Despite what your feelings may be about what is happening on Capitol Hill these days, sometimes we do need Congress to help us gain a sense of order in our lives.
Take blockchain, for example. If you’re scratching your head over what I mean by this term, it may not be too long before you know “blockchain” as well as you know “internet.”
Webster’s calls it “a digital database containing information (such as records of financial transactions) that can be simultaneously used and shared within a large decentralized, publicly accessible network.”
This captures the basics of the new sector already claiming a spot in the financial technology community. Public and private sector use cases for blockchain touch almost every sector — from health care and real estate to cybersecurity and education. By 2025, the business value added by blockchain will grow to slightly more than $176 billion then surge to exceed $3.1 trillion by 2030, according to a recent forecast by Gartner.
Blockchain’s security and transparency are a few reasons why one of its offshoots, cryptocurrency, is catching on and making its own headlines — some good, some bad.
It’s that last part that brings the need to examine fundamental constructs of our social, political and financial ecosystem in the United States, as well as on a global scale. And that’s where federal lawmakers can help. Standards bodies such as Congress and industry groups serve as official or sanctioned forums and repositories for definitions to emerge with some degree of authority, authorization and collective alignment.
At the heart of the proposed Blockchain Promotion Act of 2019 is a call for the U.S. Department of Commerce to establish a blockchain working group that will recommend a consensus-based definition of the technology.
The working group also would consider recommendations for the National Telecommunications and Information Administration and Federal Communications Commission to undertake a study that would examine the potential impact of blockchain on spectrum policy, and examine a range of potential applications, including non-financial, for blockchain. The study also would cite opportunities for the adoption of the technology to promote efficiencies within the federal government.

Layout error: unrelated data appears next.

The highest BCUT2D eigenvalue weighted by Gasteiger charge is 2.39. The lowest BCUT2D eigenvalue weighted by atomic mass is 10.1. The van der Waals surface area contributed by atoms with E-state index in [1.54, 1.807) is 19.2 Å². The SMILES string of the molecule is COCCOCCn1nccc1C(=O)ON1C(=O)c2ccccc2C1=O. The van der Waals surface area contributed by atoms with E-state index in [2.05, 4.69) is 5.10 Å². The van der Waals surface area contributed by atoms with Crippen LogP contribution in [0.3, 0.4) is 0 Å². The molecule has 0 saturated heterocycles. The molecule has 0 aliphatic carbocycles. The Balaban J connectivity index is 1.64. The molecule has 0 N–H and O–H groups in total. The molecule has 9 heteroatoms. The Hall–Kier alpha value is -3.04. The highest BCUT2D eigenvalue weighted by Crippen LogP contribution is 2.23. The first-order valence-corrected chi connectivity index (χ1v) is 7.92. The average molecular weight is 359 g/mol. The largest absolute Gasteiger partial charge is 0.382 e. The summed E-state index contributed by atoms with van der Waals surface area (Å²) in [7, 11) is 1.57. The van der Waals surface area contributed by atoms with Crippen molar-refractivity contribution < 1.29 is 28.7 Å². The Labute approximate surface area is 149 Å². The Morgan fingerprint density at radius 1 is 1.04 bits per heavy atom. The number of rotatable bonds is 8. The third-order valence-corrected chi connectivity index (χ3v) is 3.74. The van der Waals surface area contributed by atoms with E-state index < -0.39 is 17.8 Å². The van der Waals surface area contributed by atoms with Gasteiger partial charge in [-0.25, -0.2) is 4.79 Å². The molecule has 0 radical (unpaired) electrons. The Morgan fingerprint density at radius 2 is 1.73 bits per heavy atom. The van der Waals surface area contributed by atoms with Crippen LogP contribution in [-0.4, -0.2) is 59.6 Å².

At minimum, this effort could serve as an ecosystem signal on many levels as it provides valuable information. The act also could offer industries, businesses and others a focal point for support in optimizing the opportunities and minimizing the threats associated with blockchain.
The act is making its way through Congress in separate proposals. H.R. 1361 already has been referred to the House Energy and Commerce Subcommittee on Communications and Technology, and House Oversight and Reform Committee. S.553 has been sent to the Senate Commerce, Science, and Transportation Committee.
The Arizona Technology Council joins industry groups TECNA, CompTIA and 35 other regional technology-related organizations in supporting the act’s passage in this session of Congress.
TECNA (Technology Councils of North America) alone represents about 50 IT and technology trade organizations that, in turn, act on behalf of more than 22,000 technology-related companies in North America. CompTIA (Computing Technology Industry Association) is an advocate for the $5 trillion global information technology ecosystem, and more than 50 million industry and technology professionals.
It’s not often we get the opportunity to be on the ground floor of something that will help shape all our lives. I encourage you to join me and contact your members of Arizona’s congressional delegation to ask them to support the act. This is our defining moment.